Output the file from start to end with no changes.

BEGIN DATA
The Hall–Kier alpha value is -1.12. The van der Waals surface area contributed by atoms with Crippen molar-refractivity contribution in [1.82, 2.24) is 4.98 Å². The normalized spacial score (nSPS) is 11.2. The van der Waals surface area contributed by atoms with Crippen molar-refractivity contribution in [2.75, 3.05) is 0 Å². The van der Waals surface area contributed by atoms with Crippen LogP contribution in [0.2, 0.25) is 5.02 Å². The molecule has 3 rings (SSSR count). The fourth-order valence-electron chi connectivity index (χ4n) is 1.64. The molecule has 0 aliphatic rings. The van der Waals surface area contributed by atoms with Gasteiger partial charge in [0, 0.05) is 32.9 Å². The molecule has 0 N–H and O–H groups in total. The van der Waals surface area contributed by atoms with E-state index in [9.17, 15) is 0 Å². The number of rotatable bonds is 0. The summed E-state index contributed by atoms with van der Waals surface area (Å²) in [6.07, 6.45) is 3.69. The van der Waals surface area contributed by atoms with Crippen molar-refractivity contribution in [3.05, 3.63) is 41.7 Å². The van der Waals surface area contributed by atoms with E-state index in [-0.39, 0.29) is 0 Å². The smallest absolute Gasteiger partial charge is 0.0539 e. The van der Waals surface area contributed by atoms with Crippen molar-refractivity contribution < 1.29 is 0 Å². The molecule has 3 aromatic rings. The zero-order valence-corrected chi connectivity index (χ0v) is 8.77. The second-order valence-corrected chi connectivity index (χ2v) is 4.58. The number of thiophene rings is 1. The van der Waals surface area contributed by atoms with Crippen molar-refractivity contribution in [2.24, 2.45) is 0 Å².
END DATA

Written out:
The Hall–Kier alpha value is -1.12. The van der Waals surface area contributed by atoms with Crippen molar-refractivity contribution in [1.82, 2.24) is 4.98 Å². The normalized spacial score (nSPS) is 11.2. The van der Waals surface area contributed by atoms with Crippen molar-refractivity contribution in [2.75, 3.05) is 0 Å². The van der Waals surface area contributed by atoms with Crippen LogP contribution in [0.2, 0.25) is 5.02 Å². The molecule has 3 rings (SSSR count). The fourth-order valence-electron chi connectivity index (χ4n) is 1.64. The molecule has 0 aliphatic rings. The van der Waals surface area contributed by atoms with Gasteiger partial charge in [0, 0.05) is 32.9 Å². The molecule has 0 N–H and O–H groups in total. The van der Waals surface area contributed by atoms with E-state index in [9.17, 15) is 0 Å². The number of rotatable bonds is 0. The summed E-state index contributed by atoms with van der Waals surface area (Å²) in [6.07, 6.45) is 3.69. The van der Waals surface area contributed by atoms with Crippen molar-refractivity contribution in [3.05, 3.63) is 41.7 Å². The van der Waals surface area contributed by atoms with E-state index in [-0.39, 0.29) is 0 Å². The smallest absolute Gasteiger partial charge is 0.0539 e. The van der Waals surface area contributed by atoms with Crippen molar-refractivity contribution < 1.29 is 0 Å². The molecule has 3 aromatic rings. The zero-order valence-corrected chi connectivity index (χ0v) is 8.77. The second-order valence-corrected chi connectivity index (χ2v) is 4.58. The number of thiophene rings is 1. The van der Waals surface area contributed by atoms with Crippen molar-refractivity contribution in [2.24, 2.45) is 0 Å².